After attending Lourdes Catholic School throughout her entire academic career thus far, Nogales native Michelle Arzate wrapped up her last year of high school with the title of valedictorian.
Although the greater part of her last two years at LCS were interrupted by the coronavirus pandemic, Arzate noted that one of the aspects she cherished the most about her time there was the close-knit community that she was able to be a part of from her first to last days at the school.
“It’s a family environment and it’s something that I really appreciate because I got to know everyone as they came in,” the 18-year-old said. “I do think that seeing the same people your whole life in every classroom, you really get together, you really understand each other and you get to help each other.”
Arzate said that being named valedictorian didn’t come as much of a surprise to her, considering she made a big effort to maintain her 4.0 grade point average throughout her four years of high school.
She added that her older sister’s example during her own time at Lourdes was her biggest motivation to reach to top of her class, as she admired the work and path that her sister had taken.
In addition to her classwork, Arzate was involved in an array of extracurriculars at Lourdes, which included being on the basketball and volleyball teams, the Business Club, National Honor Society, Kino Teens, Environmental Council, Student Council, and multiple programs with the Mariposa Community Health Center.
“Because it’s a very small school, you have the opportunity to participate in everything,” she said.
Still, while academics – particularly math classes such as calculus – came relatively easy to her, Arzate said her extracurricular commitments sometimes felt like the bigger loads in her effort to be a well-rounded student.
It was during those times when she found help and support from her mother, who taught her the value of time management and always reassured her that things would turn out fine, and theology teacher Teresita Scully, who lent a hand with both personal and academic matters.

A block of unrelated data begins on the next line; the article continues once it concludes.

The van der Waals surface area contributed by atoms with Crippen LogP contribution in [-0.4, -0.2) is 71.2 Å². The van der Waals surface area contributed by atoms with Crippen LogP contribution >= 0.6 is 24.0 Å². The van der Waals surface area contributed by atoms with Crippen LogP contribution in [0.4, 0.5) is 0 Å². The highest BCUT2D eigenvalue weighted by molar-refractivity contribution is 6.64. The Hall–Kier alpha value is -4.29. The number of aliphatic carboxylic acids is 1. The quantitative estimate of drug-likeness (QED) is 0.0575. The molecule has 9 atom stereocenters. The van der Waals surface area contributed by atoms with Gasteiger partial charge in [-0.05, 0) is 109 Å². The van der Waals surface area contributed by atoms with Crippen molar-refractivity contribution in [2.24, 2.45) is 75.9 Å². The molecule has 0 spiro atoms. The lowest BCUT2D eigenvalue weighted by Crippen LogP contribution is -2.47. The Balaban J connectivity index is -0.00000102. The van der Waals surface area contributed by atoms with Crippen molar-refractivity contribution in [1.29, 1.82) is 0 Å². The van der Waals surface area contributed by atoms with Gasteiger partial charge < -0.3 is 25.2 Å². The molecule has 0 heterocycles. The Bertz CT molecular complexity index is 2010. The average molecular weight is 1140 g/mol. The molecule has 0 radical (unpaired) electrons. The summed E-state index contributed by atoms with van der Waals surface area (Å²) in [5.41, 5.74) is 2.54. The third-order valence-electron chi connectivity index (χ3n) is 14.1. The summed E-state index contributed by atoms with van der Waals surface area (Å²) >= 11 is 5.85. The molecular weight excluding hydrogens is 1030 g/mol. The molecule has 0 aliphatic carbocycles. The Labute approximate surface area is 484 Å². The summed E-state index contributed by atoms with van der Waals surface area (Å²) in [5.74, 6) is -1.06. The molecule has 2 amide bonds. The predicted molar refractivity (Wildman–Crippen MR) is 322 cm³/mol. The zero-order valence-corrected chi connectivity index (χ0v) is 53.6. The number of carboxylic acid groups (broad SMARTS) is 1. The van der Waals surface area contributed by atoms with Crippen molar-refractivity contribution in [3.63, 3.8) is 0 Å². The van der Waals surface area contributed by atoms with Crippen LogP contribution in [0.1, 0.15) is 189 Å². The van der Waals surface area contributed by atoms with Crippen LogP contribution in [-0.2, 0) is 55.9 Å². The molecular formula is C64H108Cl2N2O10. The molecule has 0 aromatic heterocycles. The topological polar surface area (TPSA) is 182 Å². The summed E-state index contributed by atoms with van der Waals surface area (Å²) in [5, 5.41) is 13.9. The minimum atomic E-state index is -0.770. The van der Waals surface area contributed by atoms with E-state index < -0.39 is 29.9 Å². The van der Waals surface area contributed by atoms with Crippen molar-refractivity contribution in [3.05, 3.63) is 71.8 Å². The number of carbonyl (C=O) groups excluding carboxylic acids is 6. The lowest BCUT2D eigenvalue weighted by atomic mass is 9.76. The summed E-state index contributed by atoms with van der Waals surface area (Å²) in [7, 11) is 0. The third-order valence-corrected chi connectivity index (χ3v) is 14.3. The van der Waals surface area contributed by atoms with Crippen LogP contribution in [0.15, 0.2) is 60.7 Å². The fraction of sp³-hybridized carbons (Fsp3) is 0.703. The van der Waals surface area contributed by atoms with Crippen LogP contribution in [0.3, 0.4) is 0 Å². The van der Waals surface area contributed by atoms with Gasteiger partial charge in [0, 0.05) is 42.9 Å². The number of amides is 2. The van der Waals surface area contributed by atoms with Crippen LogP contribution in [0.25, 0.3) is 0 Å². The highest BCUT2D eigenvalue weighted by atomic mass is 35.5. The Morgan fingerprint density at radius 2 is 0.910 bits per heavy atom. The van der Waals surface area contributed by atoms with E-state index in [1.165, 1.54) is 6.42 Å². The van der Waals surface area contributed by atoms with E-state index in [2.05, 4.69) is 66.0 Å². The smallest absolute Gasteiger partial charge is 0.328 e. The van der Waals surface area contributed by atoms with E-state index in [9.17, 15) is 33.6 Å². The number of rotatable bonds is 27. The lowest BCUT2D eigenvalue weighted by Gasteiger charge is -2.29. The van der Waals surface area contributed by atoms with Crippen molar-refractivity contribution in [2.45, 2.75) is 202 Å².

Arzate added that it was also a huge help to be able to work as a team with her best friend and class salutatorian, Jennifer Maldonado.
“We kind of just sat down, said we’re not going to stress, we’re going to make it together and take our time,” she said of her teamwork with Maldonado. “We really helped each other out, worked together instead of having competition between us.”
Headed for UA
She noted that there were a few aspects of her senior year that she was looking forward to, but missed out on due to the distance learning that was brought upon by the pandemic. Those activities included attending the traditional prom night, having lunch outside one Friday every month and other special activities to commemorate the graduates’ accomplishments.
Luckily, there were other activities before the pandemic that she still holds close to her heart.
“Something I really enjoyed is that this school is not only about academics. It’s a lot about taking care of nature and the environment,” she said, describing the fun she had in working in the school garden with her classmates.
Looking forward, Arzate is preparing to attend the University of Arizona, where she plans to study architecture. She said she decided on that major due to her interests in mathematics and design.
She said she also looks forward to trying out new things outside of school.
“I was always like school, school, school,” she said of her high school years. “And now that COVID started and everything, I kind of realized that I have to go out more, I have to have fun and just meet new people.”